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Old September 17th, 2010, 08:26 AM   #11

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Re: Is history really accurate?


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Originally Posted by kahn View Post
I think history is more often forgotten than it is inaccurate. So many events happened that we probably will never know of.

I think history from the last thousand plus years is accurate. Obviously the further back in time you go, the more chance there is for error.

History was passed down by word of mouth for so long. It would have been very easy to misunderstand someone and change the story
Good post. And I agree.
I often wonder about wars, kingdoms and cultures that we may never even know of. And I think there are some.

What was going on in America at the time of Alexander? Our knowledge of that is imperfect. But the possibilities are tantalizing to ponder.
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Old September 17th, 2010, 08:32 AM   #12
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Re: Is history really accurate?


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Good post. And I agree.
I often wonder about wars, kingdoms and cultures that we may never even know of. And I think there are some.

What was going on in America at the time of Alexander? Our knowledge of that is imperfect. But the possibilities are tantalizing to ponder.
i think we probably know of the big ones,i think the big ones are really the history gems,with all the history buffs out there i dont think all the stones have been turned,and i still expect more to be found
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Old September 17th, 2010, 08:52 AM   #13
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Re: Is history really accurate?


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plus all those "historians" who have used a particular witness' account and changed its significance, basically "spun it", to follow their own agendas or pet theories. It's the job of a historian to pick through all the haystack to find the needles of fact.
Although the very existence of agendas and spin forms an important part of the historical picture itself. Part of the fun is finding out where two accounts clash, or when someone seems to be writing against their own interests or giving away information unintentionally. Roman Emperors would get their propagandists to twist horrendous losses (in Persia for example) into victorious treaties or "mutual settlements" - the loser trying to write history as the winner, so as not to annoy the taxpayers funding the war effort!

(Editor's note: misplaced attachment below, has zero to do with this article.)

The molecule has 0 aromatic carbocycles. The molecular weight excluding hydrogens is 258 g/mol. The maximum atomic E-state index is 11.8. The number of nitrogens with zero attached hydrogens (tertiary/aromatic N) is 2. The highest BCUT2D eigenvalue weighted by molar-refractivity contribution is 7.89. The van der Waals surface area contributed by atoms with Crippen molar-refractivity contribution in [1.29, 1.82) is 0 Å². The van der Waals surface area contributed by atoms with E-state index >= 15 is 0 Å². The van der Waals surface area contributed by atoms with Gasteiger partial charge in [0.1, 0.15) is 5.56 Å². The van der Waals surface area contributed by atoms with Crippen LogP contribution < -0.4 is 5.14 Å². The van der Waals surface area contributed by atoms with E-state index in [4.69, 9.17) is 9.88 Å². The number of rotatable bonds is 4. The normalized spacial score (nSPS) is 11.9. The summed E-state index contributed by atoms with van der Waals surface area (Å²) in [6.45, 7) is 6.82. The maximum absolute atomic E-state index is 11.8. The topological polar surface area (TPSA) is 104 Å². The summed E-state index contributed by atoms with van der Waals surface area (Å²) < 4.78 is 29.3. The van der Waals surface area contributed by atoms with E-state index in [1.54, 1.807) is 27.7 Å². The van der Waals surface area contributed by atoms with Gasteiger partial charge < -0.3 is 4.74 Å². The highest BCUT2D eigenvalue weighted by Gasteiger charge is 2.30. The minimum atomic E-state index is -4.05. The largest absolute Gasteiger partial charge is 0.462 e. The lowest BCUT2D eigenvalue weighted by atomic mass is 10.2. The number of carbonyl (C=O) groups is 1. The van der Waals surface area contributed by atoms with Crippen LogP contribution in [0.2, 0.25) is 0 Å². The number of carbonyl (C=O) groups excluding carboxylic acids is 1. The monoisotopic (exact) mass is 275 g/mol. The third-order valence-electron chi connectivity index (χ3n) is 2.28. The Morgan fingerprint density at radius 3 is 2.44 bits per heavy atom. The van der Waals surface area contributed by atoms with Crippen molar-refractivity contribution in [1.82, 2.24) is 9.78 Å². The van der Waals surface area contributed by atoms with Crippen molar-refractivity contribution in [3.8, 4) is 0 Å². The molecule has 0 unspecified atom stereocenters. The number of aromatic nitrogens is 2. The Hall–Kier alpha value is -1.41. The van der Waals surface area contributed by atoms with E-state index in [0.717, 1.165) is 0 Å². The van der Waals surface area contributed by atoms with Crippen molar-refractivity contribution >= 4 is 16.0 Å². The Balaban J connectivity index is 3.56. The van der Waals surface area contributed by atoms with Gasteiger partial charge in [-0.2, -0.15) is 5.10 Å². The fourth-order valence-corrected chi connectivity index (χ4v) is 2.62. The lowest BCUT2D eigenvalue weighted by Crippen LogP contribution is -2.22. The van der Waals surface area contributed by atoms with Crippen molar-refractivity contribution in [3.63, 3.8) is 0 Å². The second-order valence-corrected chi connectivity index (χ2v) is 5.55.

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Old September 17th, 2010, 08:58 AM   #14
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Re: Is history really accurate?


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Although the very existence of agendas and spin forms an important part of the historical picture itself. Part of the fun is finding out where two accounts clash, or when someone seems to be writing against their own interests or giving away information unintentionally. Roman Emperors would get their propagandists to twist horrendous losses (in Persia for example) into victorious treaties or "mutual settlements" - the loser trying to write history as the winner, so as not to annoy the taxpayers funding the war effort!
how do you know this,it was so long ago,i think that from then to now it has been twisted more times than a wet towel
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Old September 17th, 2010, 09:22 AM   #15
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Re: Is history really accurate?


Well, we know a campaign against the Persians in 363 ended in an urgent retreat - and that the brand new emperor (Jovian) had, in this context nevertheless, to look good. So he minted coinage proclaiming the failure as a "Persian peace" and had an orator attempt brush aside concerns by saying the Persians had practically elected Jovian as leader themselves and all was well! Jovian then died in 364, the same orator (Themistius) thereafter had new loyalties, and so he admitted the whole affair as evidence that Jovian never had a Divine Mandate after all. This sort of thing probably happened all the time!